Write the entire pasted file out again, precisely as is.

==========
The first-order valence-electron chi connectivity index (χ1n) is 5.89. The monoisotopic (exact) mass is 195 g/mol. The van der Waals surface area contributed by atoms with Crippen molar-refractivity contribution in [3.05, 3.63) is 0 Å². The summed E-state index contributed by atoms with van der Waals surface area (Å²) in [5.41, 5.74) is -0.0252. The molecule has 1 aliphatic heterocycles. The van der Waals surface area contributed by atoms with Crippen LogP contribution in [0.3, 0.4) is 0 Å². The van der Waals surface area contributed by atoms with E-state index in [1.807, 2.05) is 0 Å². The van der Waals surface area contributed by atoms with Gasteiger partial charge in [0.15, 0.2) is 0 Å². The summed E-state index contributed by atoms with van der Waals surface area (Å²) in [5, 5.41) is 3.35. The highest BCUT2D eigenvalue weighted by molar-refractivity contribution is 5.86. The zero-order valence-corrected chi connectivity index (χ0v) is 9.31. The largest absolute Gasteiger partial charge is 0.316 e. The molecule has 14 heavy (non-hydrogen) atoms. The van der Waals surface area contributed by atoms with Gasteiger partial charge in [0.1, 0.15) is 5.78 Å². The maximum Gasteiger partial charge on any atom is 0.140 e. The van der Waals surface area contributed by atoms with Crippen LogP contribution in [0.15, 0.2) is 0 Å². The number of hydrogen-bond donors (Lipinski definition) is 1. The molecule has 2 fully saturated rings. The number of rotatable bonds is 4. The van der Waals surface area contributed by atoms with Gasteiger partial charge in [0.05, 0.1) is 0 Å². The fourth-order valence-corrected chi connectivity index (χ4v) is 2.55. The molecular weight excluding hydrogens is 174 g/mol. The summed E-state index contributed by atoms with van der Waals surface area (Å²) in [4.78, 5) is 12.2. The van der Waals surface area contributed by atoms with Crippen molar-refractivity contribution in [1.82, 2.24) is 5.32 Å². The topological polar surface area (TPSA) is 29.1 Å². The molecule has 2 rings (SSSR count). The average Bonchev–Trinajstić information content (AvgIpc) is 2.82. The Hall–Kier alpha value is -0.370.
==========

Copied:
The first-order valence-electron chi connectivity index (χ1n) is 5.89. The monoisotopic (exact) mass is 195 g/mol. The van der Waals surface area contributed by atoms with Crippen molar-refractivity contribution in [3.05, 3.63) is 0 Å². The summed E-state index contributed by atoms with van der Waals surface area (Å²) in [5.41, 5.74) is -0.0252. The molecule has 1 aliphatic heterocycles. The van der Waals surface area contributed by atoms with Crippen LogP contribution in [0.3, 0.4) is 0 Å². The van der Waals surface area contributed by atoms with E-state index in [1.807, 2.05) is 0 Å². The van der Waals surface area contributed by atoms with Gasteiger partial charge in [0.15, 0.2) is 0 Å². The summed E-state index contributed by atoms with van der Waals surface area (Å²) in [5, 5.41) is 3.35. The highest BCUT2D eigenvalue weighted by molar-refractivity contribution is 5.86. The zero-order valence-corrected chi connectivity index (χ0v) is 9.31. The largest absolute Gasteiger partial charge is 0.316 e. The molecule has 14 heavy (non-hydrogen) atoms. The van der Waals surface area contributed by atoms with Gasteiger partial charge in [0.1, 0.15) is 5.78 Å². The maximum Gasteiger partial charge on any atom is 0.140 e. The van der Waals surface area contributed by atoms with Crippen LogP contribution in [0.15, 0.2) is 0 Å². The number of hydrogen-bond donors (Lipinski definition) is 1. The molecule has 2 fully saturated rings. The number of rotatable bonds is 4. The van der Waals surface area contributed by atoms with Gasteiger partial charge in [0.05, 0.1) is 0 Å². The fourth-order valence-corrected chi connectivity index (χ4v) is 2.55. The molecular weight excluding hydrogens is 174 g/mol. The summed E-state index contributed by atoms with van der Waals surface area (Å²) in [4.78, 5) is 12.2. The van der Waals surface area contributed by atoms with Crippen molar-refractivity contribution in [1.82, 2.24) is 5.32 Å². The topological polar surface area (TPSA) is 29.1 Å². The molecule has 2 rings (SSSR count). The average Bonchev–Trinajstić information content (AvgIpc) is 2.82. The Hall–Kier alpha value is -0.370.